Bennett spent his summer at Impact Basketball in Las Vegas, training twice a day with NBA players like New York’s Kyle O’Quinn and Philadelphia’s Amir Johnson. He was looking for a chance in the NBA.
“I was trying to go to the Suns,” Bennett explained. “There was just a whole bunch of injuries at the wrong time. I felt nice with hard work during the summer. I felt like I was ready to go but just at the time everything just kind of hit me. It was my back, my ankle, just a lot of things I couldn’t really push through.”
The Suns suggested Bennett consider the G-League as a means to stay in their program.
“I definitely got the opportunity to come down here, still show what I got, still stay close to home. I have a 5-month old son and you know I don’t want to go too far especially with him being here.”
After Bennett’s success in Turkey he had a number of high dollar international offers.
“It was different out there. Everything switched, it just completely switched. Going to a whole different country on the other side of the world pretty much,” Bennett said of his experience in Turkey.
“I didn’t know any Turkish at all. So, I was like an alien out there. But you know I am thankful to the guys that helped me out, brought me in, welcomed me with open arms when I was over there. They showed me the ropes, pretty much made sure I learned the plays. It was definitely tough, especially playing for a coach like Obradović. He just wants perfection every time and it kind of changed the way I look at things now, I guess. But it was definitely a great experience.”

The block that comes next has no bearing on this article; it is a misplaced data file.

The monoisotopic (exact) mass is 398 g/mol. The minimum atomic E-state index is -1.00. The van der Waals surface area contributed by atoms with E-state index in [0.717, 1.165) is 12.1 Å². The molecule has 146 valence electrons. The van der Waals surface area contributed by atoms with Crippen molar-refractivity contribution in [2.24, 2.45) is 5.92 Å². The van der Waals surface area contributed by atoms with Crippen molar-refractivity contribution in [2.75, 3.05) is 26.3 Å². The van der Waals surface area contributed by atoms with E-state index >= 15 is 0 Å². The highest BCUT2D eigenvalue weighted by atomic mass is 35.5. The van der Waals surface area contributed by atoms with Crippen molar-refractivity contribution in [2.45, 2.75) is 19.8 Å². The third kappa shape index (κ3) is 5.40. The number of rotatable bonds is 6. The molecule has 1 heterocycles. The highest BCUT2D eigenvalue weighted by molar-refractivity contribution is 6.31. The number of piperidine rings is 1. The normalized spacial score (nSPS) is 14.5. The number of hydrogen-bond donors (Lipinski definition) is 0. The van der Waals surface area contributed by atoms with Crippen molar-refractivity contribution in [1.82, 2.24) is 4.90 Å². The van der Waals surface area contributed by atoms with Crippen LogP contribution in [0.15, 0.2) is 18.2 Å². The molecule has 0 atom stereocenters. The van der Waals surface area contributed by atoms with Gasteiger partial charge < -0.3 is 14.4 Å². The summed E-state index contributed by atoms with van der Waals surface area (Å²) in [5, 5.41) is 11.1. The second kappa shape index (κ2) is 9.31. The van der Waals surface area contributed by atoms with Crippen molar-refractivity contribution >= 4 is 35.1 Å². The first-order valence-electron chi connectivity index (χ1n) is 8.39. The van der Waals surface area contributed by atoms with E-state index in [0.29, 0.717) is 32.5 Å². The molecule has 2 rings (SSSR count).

Spending any amount of time around Bennett, it becomes clear that he’s finally found some peace with everything behind him. He just plays and plays loose, something he wasn’t able to do in previous stops in the NBA.
“I got nothing to prove,” Bennett said with a smile. “I’m out here with all these guys just trying to win games. At the end of the day, just trying to get everybody involved. I know my role and I am just trying to fulfill that to the best of my abilities.”
Some of that sounds cliché, but there is some truth to how Bennett approaches the game now.
“I wouldn’t say it’s more drive, it’s just every time I work out I know what I can do,” Bennett explained. “I know what I need to work on, and I need to know what I can improve on. I take workouts very seriously. I try to be the best. Do a lot of things like push myself like during workouts, even if I’m tired during workouts. That’s one of the things I try to do the most.
“Working out in Vegas, at Impact throughout the whole summer, with all those guys coming in, playing in runs. It was just like an opportunity for me to go because I never really got that up and down feel for a long time. Just play free and that’s what it was in the summer and that’s what kind of got everything going.”